Cleaning your peripherals in 3 steps

Your peripherals quickly get dirty. Your keyboard and mouse in particular are a source of dirt and bacteria. A keyboard is usually dirtier than a toilet seat! We show you how to clean your peripherals in three steps.

1 - Cleaning Keyboard

The first step is to hold your keyboard upside down and give it a shake. You'll be amazed at how much dirt you can shake out. A vacuum cleaner with a brush also comes in handy to get the dirt out. Be careful with the vacuum cleaner, you don't want a button to disappear in the vacuum cleaner: a piece of thin fabric, such as pantyhose, over the suction nozzle can help. You also have to be careful with the keyboard of a laptop, replacing it is very expensive. Once the coarse dirt has been removed, you can wipe the keys with a microfibre cloth that you moisten slightly with a mild soap solution, for example based on a little washing-up liquid. You can also clean the rest of the keyboard with the microfibre cloth and soapy water.

2 - Cleaning Mouse

The mouse certainly deserves your attention. You can clean the housing with a damp cloth with soapy water. Also look especially at the bottom of your mouse, there is often dirt caked on and next to the sliding feet. The housing of a mouse usually consists of two parts with a seam between them. Over time, dirt accumulates in that seam in the form of skin residue and other dirt. A cloth usually won't get you through the cracks and it's not a good idea to get it very wet in the hopes that the dirt will dissolve. You can try to take your mouse apart, but sometimes that is difficult and there are screws hidden under the sliding feet. It is better not to remove them, because there is a chance that you will not get them neatly pasted back. A handy trick is a piece of folded paper. You pull that through the grooves so that you can pull out the caked-on dirt. Toothpicks and cotton swabs come in handy too.

Keys out!

Do you really want to thoroughly clean your keyboard? With a normal keyboard, you can pop out the keys one by one. For example, do this with an old bank card. Do not use a metal screwdriver or you will damage the keys. Before you start, take a picture of your keyboard, so you'll know where which key belongs later. You can now clean the keys in soapy water while you can also take care of the bottom plate of the keyboard.

You could place the buttons yourself in the cutlery tray of your dishwasher, but choose a washing program with the lowest possible temperature. Let the keys dry thoroughly and press them back on the keyboard. If you have a keyboard with laptop-like keys, it's better not to pull the keys off. You often don't get them properly. Even with a laptop it is better not to pull the keys off, they are also difficult to attach.

3 - Clean screen

A screen quickly becomes dirty due to dust and other dirt such as fingerprints. It's tempting to grab a cleaning spray and clean the screen well. Be careful though, because modern monitors (and televisions) are very fragile. Never use a cleaning agent intended for windows. It contains solvents that affect the coating of your screen. The use of tissues and kitchen paper is also out of the question: paper contains small sharp fibers that scratch your screen, causing dust to adhere even faster. The only cloth that can come near the screen is a microfibre cloth. If your screen is not very dirty, you can clean the screen with a dry cloth. Make the largest possible sweeps from left to right and from top to bottom, don't brush too much in circular motions.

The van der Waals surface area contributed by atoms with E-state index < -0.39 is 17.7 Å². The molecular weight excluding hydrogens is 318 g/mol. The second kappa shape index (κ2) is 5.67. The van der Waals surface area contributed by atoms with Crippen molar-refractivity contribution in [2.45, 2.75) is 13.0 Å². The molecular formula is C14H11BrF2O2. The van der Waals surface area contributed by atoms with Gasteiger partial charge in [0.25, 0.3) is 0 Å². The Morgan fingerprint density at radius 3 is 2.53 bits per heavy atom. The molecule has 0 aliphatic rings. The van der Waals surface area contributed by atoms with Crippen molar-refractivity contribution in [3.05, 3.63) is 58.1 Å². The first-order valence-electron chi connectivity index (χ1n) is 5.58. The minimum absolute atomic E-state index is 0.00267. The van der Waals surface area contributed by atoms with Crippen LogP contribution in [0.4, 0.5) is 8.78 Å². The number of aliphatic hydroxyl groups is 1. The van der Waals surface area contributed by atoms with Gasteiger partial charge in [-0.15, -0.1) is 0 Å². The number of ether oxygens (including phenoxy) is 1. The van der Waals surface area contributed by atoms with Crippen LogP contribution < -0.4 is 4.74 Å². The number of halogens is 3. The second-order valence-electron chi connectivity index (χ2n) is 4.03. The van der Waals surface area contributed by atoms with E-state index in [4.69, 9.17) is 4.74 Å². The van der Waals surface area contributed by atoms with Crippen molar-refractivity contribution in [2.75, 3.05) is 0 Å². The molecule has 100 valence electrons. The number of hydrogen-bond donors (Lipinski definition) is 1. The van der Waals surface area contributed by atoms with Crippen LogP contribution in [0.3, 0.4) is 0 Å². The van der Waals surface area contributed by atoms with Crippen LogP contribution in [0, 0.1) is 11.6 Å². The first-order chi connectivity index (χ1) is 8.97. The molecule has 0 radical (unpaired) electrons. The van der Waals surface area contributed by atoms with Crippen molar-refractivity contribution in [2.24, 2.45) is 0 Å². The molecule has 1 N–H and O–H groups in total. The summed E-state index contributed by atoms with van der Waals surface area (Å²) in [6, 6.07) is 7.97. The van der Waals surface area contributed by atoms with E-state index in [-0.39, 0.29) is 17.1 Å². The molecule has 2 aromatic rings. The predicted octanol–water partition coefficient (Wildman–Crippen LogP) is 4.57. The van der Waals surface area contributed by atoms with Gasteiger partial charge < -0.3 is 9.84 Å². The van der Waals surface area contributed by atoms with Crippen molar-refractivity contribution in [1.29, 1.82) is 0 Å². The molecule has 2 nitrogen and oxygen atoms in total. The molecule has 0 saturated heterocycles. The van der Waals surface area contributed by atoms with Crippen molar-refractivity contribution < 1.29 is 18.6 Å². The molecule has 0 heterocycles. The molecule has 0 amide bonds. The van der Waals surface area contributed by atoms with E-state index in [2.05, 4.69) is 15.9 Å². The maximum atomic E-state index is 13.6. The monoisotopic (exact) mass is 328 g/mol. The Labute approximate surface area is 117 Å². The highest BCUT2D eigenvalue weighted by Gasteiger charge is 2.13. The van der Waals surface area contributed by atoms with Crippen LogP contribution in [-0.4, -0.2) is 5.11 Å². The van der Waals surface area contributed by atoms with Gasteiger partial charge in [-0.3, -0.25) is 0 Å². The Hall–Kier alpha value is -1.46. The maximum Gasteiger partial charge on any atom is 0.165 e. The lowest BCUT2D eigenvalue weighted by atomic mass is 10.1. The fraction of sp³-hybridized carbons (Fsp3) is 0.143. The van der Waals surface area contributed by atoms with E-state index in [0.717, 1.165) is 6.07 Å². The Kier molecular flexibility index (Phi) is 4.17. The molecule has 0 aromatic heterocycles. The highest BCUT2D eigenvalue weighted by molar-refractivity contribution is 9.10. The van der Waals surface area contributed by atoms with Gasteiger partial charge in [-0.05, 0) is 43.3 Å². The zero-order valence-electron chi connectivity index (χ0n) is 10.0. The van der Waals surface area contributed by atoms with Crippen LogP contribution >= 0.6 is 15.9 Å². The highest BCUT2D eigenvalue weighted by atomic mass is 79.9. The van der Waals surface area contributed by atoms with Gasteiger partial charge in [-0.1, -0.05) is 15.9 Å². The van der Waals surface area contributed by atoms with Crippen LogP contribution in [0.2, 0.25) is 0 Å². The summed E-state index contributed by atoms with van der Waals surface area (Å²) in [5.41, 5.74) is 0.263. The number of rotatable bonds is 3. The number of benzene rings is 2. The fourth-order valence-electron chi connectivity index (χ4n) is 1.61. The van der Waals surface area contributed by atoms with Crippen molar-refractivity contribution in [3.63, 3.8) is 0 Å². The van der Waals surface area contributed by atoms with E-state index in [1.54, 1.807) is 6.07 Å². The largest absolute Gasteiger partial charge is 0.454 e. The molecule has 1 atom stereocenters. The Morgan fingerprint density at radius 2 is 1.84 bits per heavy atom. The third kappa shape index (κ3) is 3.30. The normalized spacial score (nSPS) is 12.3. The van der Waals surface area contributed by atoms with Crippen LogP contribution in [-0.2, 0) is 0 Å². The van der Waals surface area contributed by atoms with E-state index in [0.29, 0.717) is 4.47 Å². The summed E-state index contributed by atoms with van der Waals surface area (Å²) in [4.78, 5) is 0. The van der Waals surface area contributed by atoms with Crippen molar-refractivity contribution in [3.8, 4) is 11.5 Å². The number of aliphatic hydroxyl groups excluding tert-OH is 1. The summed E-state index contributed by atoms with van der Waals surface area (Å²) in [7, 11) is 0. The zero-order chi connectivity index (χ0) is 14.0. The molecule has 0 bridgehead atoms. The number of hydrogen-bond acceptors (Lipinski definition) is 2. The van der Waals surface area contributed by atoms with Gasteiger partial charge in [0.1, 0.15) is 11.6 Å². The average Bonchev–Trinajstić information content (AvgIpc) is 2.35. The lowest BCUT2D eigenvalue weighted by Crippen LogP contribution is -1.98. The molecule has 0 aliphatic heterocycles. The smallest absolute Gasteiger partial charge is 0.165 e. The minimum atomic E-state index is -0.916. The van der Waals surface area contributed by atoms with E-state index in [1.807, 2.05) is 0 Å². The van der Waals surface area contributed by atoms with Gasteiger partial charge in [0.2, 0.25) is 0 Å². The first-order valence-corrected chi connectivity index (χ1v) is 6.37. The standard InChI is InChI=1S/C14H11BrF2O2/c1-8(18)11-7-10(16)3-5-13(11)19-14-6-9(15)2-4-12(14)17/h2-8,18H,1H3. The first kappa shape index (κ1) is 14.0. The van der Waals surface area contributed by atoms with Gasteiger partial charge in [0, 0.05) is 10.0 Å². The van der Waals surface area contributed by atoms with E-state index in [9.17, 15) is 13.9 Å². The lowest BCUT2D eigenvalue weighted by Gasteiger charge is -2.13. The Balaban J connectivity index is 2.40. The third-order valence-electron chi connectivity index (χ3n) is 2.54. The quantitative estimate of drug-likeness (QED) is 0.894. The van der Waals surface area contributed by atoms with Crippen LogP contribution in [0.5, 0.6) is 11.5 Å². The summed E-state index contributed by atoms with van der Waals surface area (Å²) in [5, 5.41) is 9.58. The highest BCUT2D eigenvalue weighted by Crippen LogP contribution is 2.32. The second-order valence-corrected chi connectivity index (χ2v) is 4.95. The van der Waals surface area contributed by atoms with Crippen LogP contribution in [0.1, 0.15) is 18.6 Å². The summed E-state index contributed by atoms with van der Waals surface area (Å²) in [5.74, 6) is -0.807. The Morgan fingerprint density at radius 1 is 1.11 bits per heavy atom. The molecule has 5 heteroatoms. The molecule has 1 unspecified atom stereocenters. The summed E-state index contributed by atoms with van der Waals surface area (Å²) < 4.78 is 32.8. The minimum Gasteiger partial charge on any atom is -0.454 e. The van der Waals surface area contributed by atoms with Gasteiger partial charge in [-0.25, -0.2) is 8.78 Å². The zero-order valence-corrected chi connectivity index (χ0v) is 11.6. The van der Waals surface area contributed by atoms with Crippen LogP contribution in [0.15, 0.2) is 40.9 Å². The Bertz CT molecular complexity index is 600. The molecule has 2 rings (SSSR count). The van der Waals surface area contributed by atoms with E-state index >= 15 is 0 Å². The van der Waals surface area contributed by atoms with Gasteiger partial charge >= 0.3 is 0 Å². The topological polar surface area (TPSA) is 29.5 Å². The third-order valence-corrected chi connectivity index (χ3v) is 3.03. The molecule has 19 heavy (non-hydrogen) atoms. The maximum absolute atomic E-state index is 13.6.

If your screen is a bit dirtier, it probably won't work with a dry cloth. Some monitor manufacturers recommend special monitor sprays, which are usually made from water mixed with isopropyl alcohol (IPA for short). There are also monitor sprays without alcohol, which consist largely of water. Other monitor manufacturers do not recommend special cleaning agents. Only water with possibly a little bit of washing up liquid is enough to clean your screen.

We recommend that you clean your screen with only water. You can use tap water, but it is better to use distilled or demineralized water (also called demi-water). Never spray water or a special cleaning agent directly on your screen. You then run the risk of moisture running into cracks where it doesn't belong. Spray or sprinkle a little water or detergent on your microfibre cloth until damp and clean your screen with it. Before cleaning the screen, turn off the screen. If you have just used the screen for a while, wait until the screen has cooled down.

Special cleaning supplies?

You will have noticed that we do not directly recommend special cleaning products in this article. You probably already have everything you need for the big cleaning at home. All you need from your kitchen cupboard with cleaning products is hand dishwashing liquid with which you make a light soapy water. All other household cleaners, such as glass cleaners, all-purpose cleaners, spirits, chlorine and liquid abrasives, remain in your kitchen cupboard while cleaning your electronic equipment.

All such agents do is polish away coatings or even dissolve plastic parts on your PC or peripherals. You don't even need the soapy water for many things, water is often sufficient. Demineralized water is most suitable for your screen (and television). These waters are free of impurities and dry without unsightly stains. You can buy demineralised water at the drugstore or hardware store, it is intended for irons or humidifiers. You brush with a cloth and the only cloth we recommend is a microfibre cloth that does not scratch itself. You often get such a cloth with a screen, television or notebook, otherwise you can buy them in many places.

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